Coming from a family legacy of commercial fishing, his greatgrandfather, a part-time waterman and a welder at NNS, worked on Enterprise (CVN 65). His father, an aviator and a career NASA employee, introduced him to the world of science and technology.

A clear passion for Southall is transferring a thirst for understanding “why we do the things we do” to the next generation, both within engineering and on the waterfront. “Think about the first 20 years of nuclearpowered ship design. More than a dozen designs were produced in seven nuclear-capable shipyards, including Enterprise (CVN 65). We stand on the shoulders of incredible shipbuilders, including those like my greatgrandfather who built Enterprise. Now it’s our watch. We must pass on those perishable lessons-learned while pursuing our own thirst for knowledge.”

“As a boy, I remember going clamming with my grandfather and watching aircraft carriers and submarines come and go on the James River,” recalled Southall. “I never would have imagined that I would work with those great ships one day.” Southall started as a co-op engineering student at the shipyard. After being officially hired, he spent most of his career on submarines. “It didn’t take me long to figure out that working on submarines was pretty cool,” said Southall, who eventually became the director of Submarine Engineering before taking his current position. “I’m a career shipbuilder. I’ve been here since I started, and I’ll be here until I’m done.” Historically, most engineers have focused on the issues related to their primary product line – submarines or aircraft carriers. As chief engineer,

In keeping with this vision, engineering teams are exploring opportunities to support and strengthen training programs on the waterfront, programs that explain why things are done a certain way. “As engineers, our role is to join forces with the waterfront, to support the men and women who build and maintain our products. In doing so, our technical staff learns more from the craft perspective,” said Southall. “This is clearly a win-win situation for both aspects of our business.” “I like to think of NNS as a highly technical heavyindustry company with heart. For many of us, this is a family business,” said Southall. “We all have this enormous sense of purpose, that we’re part of something larger than ourselves. Whether we’re in the welding business, the rigging business or the engineering business, we share the same core values. We’re all shipbuilders.” | By Peter Stern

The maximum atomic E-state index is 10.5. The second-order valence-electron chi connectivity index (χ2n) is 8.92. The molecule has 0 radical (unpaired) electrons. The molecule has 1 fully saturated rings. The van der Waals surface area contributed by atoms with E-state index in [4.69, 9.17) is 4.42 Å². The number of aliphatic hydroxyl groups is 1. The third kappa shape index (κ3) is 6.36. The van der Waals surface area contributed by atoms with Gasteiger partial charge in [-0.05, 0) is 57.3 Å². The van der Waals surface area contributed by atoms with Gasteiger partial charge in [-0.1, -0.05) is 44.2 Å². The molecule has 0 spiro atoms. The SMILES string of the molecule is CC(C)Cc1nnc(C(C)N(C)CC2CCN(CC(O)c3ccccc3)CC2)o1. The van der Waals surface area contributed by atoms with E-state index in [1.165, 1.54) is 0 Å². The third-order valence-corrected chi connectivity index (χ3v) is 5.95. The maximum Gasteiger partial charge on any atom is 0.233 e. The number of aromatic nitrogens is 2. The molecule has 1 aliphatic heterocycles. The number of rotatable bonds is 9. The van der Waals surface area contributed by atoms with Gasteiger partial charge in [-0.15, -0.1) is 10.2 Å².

NNS Chief Engineer Charles Southall reflects on his family’s legacy that led him to pursue a career in engineering and technology. Southall’s great-grandfather, a welder at NNS, worked on Enterprise (CVN 65). Photo by Chris Oxley


Everyone’s a Winner at the Shipyard 5K The top three male and female finishers weren’t the only winners celebrating after the shipyard’s sixth annual 5K Fun Run and Walk ended on May 4 in Newport News’ Victory Landing Park.

and co-workers to get out and do something active together,” said Brady Goggin, HealthWaves’ program coordinator. “Everyone who came out for this event to promote good health was a winner.”

Last-place finishers Roslyn Long and her sister Rachelle Litiskas celebrated a different kind of victory.

5K participants were treated to free health massages, a Zumba warm up, fruit smoothies and other refreshments. Face painting and balloon sculptures entertained the children, and more than 100 shipyard employees and their family members volunteered to help during the event.

“We were the last two people through that finish line, but judging by the cheers and encouragement of everyone at the end, you would have thought we had won the race,” said Long. In 2003, a stroke left Long’s sister unable to talk, walk, read or write. Litiskas was not expected to recover and spent almost eight years in and out of rehabilitation.  “Seeing her stride to the finish was the joyous end of a long and very challenging journey. It has been hard watching her go from a strong and vibrant military vet to relying on a cane to walk. Countless times throughout the race, I watched as she held her hip and struggled to put one foot in front of the other,” Long said.     For the past three years, Litiskas has enjoyed coming to the 5K as a spectator and loves being a part of the shipyard family. “The 5K is a fun event that encourages families, friends,